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Speaking up . . . Timaru residents and other out-of-town suicide awareness advocates gathered in Timaru last year during the Yes We Care's nationwide Shoe Project. PHOTO: GRETA YEOMAN

The announcement of an inquiry into the country’s mental health system has pleased South Canterbury mental health advocates.

Suicide Trauma Empowering Peer Support (Steps) group co-ordinator Vicki Jones said she was “really pleased” by the Government announcement last week as it was a long time coming.

“It should have been done a long time ago.”

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Ms Jones said it was a “crying shame” it would take another six months for the inquiry to be completed and then more time to see any changes, as people’s lives were at risk during that time.

“One more suicide is one too many.”

However, she hoped it would produce a positive outcome and was glad that at least the country’s mental health services were being looked at.

The inquiry would be chaired by former health and disability commissioner Prof Ron Paterson.

Prime Minister Jacinda Ardern announced the details about the inquiry on Tuesday last week, which would now include a review of addiction services, as mental health and addiction were often interlinked, she said.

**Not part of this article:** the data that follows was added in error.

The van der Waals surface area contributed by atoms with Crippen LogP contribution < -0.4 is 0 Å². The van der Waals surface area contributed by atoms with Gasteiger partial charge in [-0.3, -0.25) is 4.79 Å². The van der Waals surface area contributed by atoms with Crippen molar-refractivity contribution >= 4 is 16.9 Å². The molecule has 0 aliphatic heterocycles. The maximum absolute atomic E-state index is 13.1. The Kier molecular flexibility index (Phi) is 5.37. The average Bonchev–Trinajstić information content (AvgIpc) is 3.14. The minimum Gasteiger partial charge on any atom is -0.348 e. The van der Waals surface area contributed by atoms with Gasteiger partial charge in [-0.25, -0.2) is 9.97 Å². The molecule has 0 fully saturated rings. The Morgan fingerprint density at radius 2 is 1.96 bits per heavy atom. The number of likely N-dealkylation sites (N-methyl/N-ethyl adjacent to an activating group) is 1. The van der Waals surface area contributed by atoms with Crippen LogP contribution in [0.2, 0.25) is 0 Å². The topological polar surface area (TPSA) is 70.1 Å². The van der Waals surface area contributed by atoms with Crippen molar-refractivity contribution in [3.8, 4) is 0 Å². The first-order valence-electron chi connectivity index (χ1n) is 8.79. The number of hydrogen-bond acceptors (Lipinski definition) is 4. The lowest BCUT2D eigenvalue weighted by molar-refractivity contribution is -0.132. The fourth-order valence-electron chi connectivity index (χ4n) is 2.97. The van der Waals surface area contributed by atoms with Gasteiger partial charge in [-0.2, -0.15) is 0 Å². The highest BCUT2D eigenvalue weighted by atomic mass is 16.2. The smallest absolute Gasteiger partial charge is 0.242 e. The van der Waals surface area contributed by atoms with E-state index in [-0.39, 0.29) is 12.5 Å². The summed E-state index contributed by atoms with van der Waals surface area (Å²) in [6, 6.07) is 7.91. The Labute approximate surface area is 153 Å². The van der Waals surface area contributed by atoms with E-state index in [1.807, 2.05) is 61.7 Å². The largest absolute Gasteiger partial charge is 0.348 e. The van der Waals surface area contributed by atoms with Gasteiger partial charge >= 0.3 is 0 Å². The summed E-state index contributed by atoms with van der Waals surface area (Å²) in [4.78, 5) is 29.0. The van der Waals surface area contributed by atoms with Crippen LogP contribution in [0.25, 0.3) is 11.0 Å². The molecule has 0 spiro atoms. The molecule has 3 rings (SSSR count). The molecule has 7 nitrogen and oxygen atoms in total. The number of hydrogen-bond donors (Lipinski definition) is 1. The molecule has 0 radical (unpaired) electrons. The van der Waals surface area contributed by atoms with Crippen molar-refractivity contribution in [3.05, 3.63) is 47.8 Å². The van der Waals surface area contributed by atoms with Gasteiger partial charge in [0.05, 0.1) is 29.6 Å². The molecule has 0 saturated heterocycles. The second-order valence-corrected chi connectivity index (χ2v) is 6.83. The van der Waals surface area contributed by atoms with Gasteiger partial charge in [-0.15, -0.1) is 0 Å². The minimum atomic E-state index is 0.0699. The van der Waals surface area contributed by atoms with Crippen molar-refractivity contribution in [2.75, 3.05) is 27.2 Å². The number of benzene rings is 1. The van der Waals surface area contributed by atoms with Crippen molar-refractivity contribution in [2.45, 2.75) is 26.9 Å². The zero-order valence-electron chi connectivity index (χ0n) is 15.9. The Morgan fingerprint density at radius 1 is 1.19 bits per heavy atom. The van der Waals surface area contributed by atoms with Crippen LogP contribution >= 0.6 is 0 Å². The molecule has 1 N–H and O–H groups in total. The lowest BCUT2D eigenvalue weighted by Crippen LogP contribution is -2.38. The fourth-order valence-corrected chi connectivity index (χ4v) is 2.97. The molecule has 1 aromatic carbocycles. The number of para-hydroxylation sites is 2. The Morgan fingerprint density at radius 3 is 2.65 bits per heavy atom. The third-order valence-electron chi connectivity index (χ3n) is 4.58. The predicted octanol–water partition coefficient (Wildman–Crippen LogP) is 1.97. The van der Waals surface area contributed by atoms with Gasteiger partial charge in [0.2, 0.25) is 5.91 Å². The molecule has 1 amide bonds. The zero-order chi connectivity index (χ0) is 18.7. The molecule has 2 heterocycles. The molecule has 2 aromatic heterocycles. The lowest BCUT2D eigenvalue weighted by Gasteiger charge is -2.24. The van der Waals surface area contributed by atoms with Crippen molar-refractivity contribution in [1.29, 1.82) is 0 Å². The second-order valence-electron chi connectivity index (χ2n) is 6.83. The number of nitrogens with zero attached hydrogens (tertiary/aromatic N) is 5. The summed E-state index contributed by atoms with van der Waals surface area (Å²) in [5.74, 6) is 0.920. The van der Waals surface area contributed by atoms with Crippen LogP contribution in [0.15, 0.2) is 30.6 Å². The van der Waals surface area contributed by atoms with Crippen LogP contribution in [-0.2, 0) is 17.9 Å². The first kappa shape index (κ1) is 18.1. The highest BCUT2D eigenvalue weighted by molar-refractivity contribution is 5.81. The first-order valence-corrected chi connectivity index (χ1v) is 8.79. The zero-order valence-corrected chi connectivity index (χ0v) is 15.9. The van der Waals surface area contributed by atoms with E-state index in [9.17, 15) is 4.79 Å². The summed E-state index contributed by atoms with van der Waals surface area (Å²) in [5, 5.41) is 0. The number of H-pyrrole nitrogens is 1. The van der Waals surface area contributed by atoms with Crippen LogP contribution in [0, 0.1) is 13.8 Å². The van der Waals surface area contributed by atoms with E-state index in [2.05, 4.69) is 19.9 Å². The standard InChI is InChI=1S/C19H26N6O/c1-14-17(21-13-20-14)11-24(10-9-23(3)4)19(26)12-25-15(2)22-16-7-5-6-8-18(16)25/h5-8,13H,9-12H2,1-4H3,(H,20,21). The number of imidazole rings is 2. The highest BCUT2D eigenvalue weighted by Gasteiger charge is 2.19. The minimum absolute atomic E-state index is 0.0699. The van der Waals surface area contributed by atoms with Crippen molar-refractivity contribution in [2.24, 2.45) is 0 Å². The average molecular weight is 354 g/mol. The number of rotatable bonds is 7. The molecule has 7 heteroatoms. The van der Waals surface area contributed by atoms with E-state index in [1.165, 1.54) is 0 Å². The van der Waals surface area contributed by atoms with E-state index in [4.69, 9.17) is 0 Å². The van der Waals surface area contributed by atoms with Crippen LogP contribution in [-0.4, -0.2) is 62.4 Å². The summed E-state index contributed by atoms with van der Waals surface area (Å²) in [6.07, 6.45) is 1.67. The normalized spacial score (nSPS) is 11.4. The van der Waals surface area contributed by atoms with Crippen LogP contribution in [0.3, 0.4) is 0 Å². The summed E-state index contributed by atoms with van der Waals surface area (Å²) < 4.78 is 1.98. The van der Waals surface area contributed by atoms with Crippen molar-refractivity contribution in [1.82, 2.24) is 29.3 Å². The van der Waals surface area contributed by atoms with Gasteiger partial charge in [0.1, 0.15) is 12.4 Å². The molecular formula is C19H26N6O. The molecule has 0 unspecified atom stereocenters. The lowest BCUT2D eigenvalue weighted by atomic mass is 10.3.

“We have a problem with mental health in this country and our suicide rate is shameful,” Ms Ardern said.

The decision to hold an inquiry was due to an awareness services were stretched and demand for support was growing.

More than 170,000 people had used mental health and addiction services in 2016-17, up by 71% from a decade ago, she said.

“We want to hear from service users, the wider community and the mental health sector about their experience and expectations.”Improving our mental health is something we can all play a part in.”

People’s Mental Health Review spokesman Kyle MacDonald, of ActionStation, said the inquiry was a rare opportunity for Kiwis’ voices to be heard.

“So many people struggle to access the help they need, when they need it.”

Public Service Association national president Janet Quigley, of Timaru, said the organisation had always supported the need for an inquiry.

She was also glad the review would look at mental health services in rural communities.

“Too often [they] miss out on the essential support they need.”

Ms Quigley also hoped the review would improve conditions for workers in the system, who sometimes needed the services themselves.